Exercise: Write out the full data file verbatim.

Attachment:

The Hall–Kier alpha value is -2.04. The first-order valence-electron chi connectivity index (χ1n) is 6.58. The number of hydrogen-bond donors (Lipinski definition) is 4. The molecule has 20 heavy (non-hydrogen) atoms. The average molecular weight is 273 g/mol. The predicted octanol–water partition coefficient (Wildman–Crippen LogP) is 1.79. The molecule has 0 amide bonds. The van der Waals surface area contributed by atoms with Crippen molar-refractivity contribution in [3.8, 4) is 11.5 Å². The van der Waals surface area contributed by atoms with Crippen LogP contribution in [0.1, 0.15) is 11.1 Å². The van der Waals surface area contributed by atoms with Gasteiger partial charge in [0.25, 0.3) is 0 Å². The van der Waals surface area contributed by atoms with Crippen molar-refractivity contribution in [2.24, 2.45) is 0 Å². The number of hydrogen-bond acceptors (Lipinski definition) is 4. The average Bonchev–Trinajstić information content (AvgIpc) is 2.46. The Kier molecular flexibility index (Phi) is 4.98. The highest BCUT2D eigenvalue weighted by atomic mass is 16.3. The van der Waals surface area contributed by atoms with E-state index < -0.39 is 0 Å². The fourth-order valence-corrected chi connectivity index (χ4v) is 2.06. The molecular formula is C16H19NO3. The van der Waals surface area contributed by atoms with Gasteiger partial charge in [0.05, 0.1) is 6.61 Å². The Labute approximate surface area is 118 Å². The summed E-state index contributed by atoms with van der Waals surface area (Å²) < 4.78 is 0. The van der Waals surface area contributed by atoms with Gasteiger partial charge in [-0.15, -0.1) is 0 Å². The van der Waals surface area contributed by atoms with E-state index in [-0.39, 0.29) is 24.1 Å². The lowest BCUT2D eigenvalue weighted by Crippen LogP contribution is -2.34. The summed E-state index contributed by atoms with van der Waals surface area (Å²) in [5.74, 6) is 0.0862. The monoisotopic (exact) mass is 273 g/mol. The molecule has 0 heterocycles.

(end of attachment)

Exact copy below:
The Hall–Kier alpha value is -2.04. The first-order valence-electron chi connectivity index (χ1n) is 6.58. The number of hydrogen-bond donors (Lipinski definition) is 4. The molecule has 20 heavy (non-hydrogen) atoms. The average molecular weight is 273 g/mol. The predicted octanol–water partition coefficient (Wildman–Crippen LogP) is 1.79. The molecule has 0 amide bonds. The van der Waals surface area contributed by atoms with Crippen molar-refractivity contribution in [3.8, 4) is 11.5 Å². The van der Waals surface area contributed by atoms with Crippen LogP contribution in [0.1, 0.15) is 11.1 Å². The van der Waals surface area contributed by atoms with Gasteiger partial charge in [0.25, 0.3) is 0 Å². The van der Waals surface area contributed by atoms with Crippen molar-refractivity contribution in [2.24, 2.45) is 0 Å². The number of hydrogen-bond acceptors (Lipinski definition) is 4. The average Bonchev–Trinajstić information content (AvgIpc) is 2.46. The Kier molecular flexibility index (Phi) is 4.98. The highest BCUT2D eigenvalue weighted by atomic mass is 16.3. The van der Waals surface area contributed by atoms with E-state index < -0.39 is 0 Å². The fourth-order valence-corrected chi connectivity index (χ4v) is 2.06. The molecular formula is C16H19NO3. The van der Waals surface area contributed by atoms with Gasteiger partial charge in [0.05, 0.1) is 6.61 Å². The Labute approximate surface area is 118 Å². The summed E-state index contributed by atoms with van der Waals surface area (Å²) < 4.78 is 0. The van der Waals surface area contributed by atoms with Gasteiger partial charge in [-0.15, -0.1) is 0 Å². The van der Waals surface area contributed by atoms with E-state index in [-0.39, 0.29) is 24.1 Å². The lowest BCUT2D eigenvalue weighted by Crippen LogP contribution is -2.34. The summed E-state index contributed by atoms with van der Waals surface area (Å²) in [5.74, 6) is 0.0862. The monoisotopic (exact) mass is 273 g/mol. The molecule has 0 heterocycles.